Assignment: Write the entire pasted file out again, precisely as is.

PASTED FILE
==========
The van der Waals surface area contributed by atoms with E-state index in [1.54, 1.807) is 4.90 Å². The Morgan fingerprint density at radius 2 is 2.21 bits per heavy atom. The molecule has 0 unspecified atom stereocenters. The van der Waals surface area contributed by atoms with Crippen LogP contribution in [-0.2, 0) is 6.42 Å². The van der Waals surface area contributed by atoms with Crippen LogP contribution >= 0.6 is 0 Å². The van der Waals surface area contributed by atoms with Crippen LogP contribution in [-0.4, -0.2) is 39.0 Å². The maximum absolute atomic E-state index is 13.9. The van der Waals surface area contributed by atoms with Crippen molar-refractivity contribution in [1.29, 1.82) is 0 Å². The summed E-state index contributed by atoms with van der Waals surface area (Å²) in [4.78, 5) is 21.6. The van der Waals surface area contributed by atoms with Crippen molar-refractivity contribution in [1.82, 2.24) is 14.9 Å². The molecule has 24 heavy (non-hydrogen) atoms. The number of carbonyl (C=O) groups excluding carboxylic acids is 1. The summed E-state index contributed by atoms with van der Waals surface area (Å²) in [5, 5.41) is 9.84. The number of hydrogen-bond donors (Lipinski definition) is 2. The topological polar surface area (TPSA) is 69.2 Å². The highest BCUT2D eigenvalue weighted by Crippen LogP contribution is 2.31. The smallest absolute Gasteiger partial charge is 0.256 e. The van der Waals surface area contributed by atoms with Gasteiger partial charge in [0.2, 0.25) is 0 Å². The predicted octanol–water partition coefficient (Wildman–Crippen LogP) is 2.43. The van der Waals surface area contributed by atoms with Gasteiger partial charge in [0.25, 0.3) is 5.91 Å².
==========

The van der Waals surface area contributed by atoms with E-state index in [1.54, 1.807) is 4.90 Å². The Morgan fingerprint density at radius 2 is 2.21 bits per heavy atom. The molecule has 0 unspecified atom stereocenters. The van der Waals surface area contributed by atoms with Crippen LogP contribution in [-0.2, 0) is 6.42 Å². The van der Waals surface area contributed by atoms with Crippen LogP contribution >= 0.6 is 0 Å². The van der Waals surface area contributed by atoms with Crippen LogP contribution in [-0.4, -0.2) is 39.0 Å². The maximum absolute atomic E-state index is 13.9. The van der Waals surface area contributed by atoms with Crippen molar-refractivity contribution in [1.29, 1.82) is 0 Å². The summed E-state index contributed by atoms with van der Waals surface area (Å²) in [4.78, 5) is 21.6. The van der Waals surface area contributed by atoms with Crippen molar-refractivity contribution in [1.82, 2.24) is 14.9 Å². The molecule has 24 heavy (non-hydrogen) atoms. The number of carbonyl (C=O) groups excluding carboxylic acids is 1. The summed E-state index contributed by atoms with van der Waals surface area (Å²) in [5, 5.41) is 9.84. The number of hydrogen-bond donors (Lipinski definition) is 2. The topological polar surface area (TPSA) is 69.2 Å². The highest BCUT2D eigenvalue weighted by Crippen LogP contribution is 2.31. The smallest absolute Gasteiger partial charge is 0.256 e. The van der Waals surface area contributed by atoms with Gasteiger partial charge in [0.2, 0.25) is 0 Å². The predicted octanol–water partition coefficient (Wildman–Crippen LogP) is 2.43. The van der Waals surface area contributed by atoms with Gasteiger partial charge in [0.25, 0.3) is 5.91 Å².